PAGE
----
Trudeau apologizes to excluded residential school students

PM makes statement to former students in Nfld who were left out of previous compensation, apology

Prime Minister Justin Trudeau speaks to a crowd of supporters in Clarenville, N.L. on Thursday. (Darren Calabrese/The Canadian Press)

Prime Minister Justin Trudeau has “humbly” apologized for abuse and cultural losses at residential schools in Newfoundland and Labrador.

Speaking at a ceremony with former students in Goose Bay, Trudeau apologized on behalf of the government of Canada and all Canadians to former students at five schools in the province.

He says their parents were told their children would be cared for and would be safe.

Trudeau says we now know they were victims of a system of “colonial thinking” that caused “deep harm.”

He says for too long Canada has let the students carry their burden alone and the absence of an apology has been an impediment to healing and reconciliation.

The former students at five schools in the province were left out of a compensation package and national apology in 2008 by former prime minister Stephen Harper.

His Conservative government argued that Ottawa didn’t oversee those schools, but the Liberal government offered last year to settle a class-action lawsuit for $50 million.

However, Innu leaders are boycotting today’s event and won’t accept the apology, saying Innu children suffered in other places besides residential schools.

The leaders have issued a statement saying they met with members of their community on Thursday and received a clear message.

“The response from members of our community has been quite emotional, it is clear that Innu need apologies for more than the experience in the International Grenfell Association run residential school dormitories,” Grand Chief Gregory Rich said in the statement.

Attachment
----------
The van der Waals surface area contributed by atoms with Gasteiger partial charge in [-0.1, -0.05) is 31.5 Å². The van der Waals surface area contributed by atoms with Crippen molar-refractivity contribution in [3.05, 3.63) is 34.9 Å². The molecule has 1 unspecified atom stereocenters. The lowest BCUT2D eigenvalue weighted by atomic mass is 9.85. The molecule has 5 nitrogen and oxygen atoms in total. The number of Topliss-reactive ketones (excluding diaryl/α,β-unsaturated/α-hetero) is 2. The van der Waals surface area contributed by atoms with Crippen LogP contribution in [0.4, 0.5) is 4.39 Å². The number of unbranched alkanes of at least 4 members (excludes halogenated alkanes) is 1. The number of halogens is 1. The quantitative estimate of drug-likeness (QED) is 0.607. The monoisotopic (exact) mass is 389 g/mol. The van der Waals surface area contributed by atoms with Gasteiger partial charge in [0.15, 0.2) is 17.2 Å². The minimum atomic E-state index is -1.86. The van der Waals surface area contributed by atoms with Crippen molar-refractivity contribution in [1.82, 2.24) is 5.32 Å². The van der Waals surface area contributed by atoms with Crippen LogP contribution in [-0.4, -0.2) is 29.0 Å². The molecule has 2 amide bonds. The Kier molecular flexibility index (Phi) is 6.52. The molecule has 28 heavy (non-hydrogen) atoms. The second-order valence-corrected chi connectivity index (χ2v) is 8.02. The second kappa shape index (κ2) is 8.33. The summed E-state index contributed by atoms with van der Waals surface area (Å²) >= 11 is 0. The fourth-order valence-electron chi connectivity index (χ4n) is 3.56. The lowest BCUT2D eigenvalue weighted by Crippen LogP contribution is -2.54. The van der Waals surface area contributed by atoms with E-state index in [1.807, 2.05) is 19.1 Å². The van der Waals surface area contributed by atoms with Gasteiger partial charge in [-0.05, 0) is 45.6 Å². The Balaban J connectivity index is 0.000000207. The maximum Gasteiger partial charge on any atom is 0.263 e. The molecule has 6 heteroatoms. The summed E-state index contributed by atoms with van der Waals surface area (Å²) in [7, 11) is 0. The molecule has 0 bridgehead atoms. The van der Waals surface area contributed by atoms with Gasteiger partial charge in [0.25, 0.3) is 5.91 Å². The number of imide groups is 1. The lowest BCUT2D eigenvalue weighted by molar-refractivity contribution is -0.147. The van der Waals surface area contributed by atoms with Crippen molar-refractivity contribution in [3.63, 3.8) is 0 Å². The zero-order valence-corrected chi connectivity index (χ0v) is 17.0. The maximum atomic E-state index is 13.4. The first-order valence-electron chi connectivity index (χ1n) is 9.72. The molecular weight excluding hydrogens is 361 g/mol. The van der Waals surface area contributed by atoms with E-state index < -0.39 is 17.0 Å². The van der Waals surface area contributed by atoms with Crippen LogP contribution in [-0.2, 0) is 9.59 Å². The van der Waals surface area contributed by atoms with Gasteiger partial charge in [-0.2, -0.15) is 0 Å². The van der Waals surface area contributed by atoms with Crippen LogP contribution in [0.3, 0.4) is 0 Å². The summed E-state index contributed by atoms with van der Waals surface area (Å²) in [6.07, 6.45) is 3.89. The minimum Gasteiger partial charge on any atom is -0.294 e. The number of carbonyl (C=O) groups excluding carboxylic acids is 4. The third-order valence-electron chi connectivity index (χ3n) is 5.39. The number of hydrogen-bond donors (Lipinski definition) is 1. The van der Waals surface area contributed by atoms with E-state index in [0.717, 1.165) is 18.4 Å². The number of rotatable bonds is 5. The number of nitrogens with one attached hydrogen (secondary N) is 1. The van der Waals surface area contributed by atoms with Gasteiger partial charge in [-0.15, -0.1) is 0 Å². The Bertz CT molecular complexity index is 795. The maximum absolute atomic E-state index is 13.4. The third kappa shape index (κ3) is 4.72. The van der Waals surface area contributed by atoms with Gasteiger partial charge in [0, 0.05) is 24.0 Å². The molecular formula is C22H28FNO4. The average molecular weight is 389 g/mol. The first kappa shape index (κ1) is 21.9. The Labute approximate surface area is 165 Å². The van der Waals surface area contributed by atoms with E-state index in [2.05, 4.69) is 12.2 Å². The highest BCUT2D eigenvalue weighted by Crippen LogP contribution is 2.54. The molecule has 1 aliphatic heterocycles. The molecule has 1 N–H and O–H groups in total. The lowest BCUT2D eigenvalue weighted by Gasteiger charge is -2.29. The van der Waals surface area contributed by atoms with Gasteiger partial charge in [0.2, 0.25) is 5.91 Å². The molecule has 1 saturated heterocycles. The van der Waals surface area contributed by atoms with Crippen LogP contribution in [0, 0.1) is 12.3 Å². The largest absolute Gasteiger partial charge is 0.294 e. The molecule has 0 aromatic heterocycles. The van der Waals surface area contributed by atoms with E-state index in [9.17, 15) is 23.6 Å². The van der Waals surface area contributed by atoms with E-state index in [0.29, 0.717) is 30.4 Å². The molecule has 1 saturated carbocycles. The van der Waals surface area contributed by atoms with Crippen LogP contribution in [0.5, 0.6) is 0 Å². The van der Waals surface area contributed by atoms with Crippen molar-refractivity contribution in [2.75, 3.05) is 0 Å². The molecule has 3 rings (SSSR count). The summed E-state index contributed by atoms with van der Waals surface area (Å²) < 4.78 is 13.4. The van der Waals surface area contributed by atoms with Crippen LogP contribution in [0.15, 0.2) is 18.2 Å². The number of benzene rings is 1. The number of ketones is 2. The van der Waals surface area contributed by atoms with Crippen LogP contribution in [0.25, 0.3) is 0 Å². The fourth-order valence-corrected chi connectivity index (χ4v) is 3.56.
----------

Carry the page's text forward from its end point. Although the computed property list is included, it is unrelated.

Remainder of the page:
“I’m not satisfied that Canada understands yet what it has done to Innu and what it is still doing.”

The statement says Innu children were abused in Roman Catholic schools and in the homes of teachers and missionaries in the communities of Sheshatshiu and Davis Inlet. It said governments haven’t recognized that.

“The truth of what happened to the past generations of Innu has never been fully documented and we can’t deal with this in bits and pieces,” said Chief Eugene Hart of the Sheshatshiu Innu First Nation.

The Canadian Press

Just Posted

Castor area police complaints were up in 2018

Overall trend is showing declining crime numbers.

Let the Games begin!

Team Alberta takes home gold and silver in speed skating on day one

WATCH: Historic night in Red Deer as 2019 Canada Winter Games kicks off

Star-studded Opening Ceremony features athletes from across Canada

Athletes’ medals unveiled at the official kick-off of 2019 Canada Winter Games

Medals depict Central Alberta landscape and pay tribute to First Nations

‘Riya was a dreamer’: Mother of slain 11-year-old Ontario girl heartbroken

Her father, Roopesh Rajkumar, 41, was arrested some 130 kilometres away

Ontario man accused of killing 11-year-old daughter dies in hospital, police say

Roopesh Rajkumar had been hospitalized with what police described as a self-inflicted gunshot wound

Manitoba ‘pauses’ link with ex-B.C. premier Gordon Campbell after allegations

Campbell had been hired to review two major hydro projects

Heritage minute features Japanese-Canadian baseball team, internment

The Vancouver Asahi baseball team won various championships across the Pacific Northwest

Hee-Won Son takes home gold in 500m Female Short Track Speed Skating

Team Alberta sits in second place overall at the Canada Winter Games

Shots fired in Maskwacis home invasion

Maskwacis RCMP are searching for three suspects in a home invasion (with photos)

CRTC report finds ‘misleading, aggressive’ sales tactics used by telecom industry

Report recommends measures to make a fairer situation for consumers

Crude-by-rail shipments set new record in December despite lower price discounts

Canada exported nearly 354,000 barrels per day of oil, up seven per cent from November

Do you live with your partner? More and more Canadians don’t

Statistics Canada shows fewer couples live together than did a decade ago

Most Read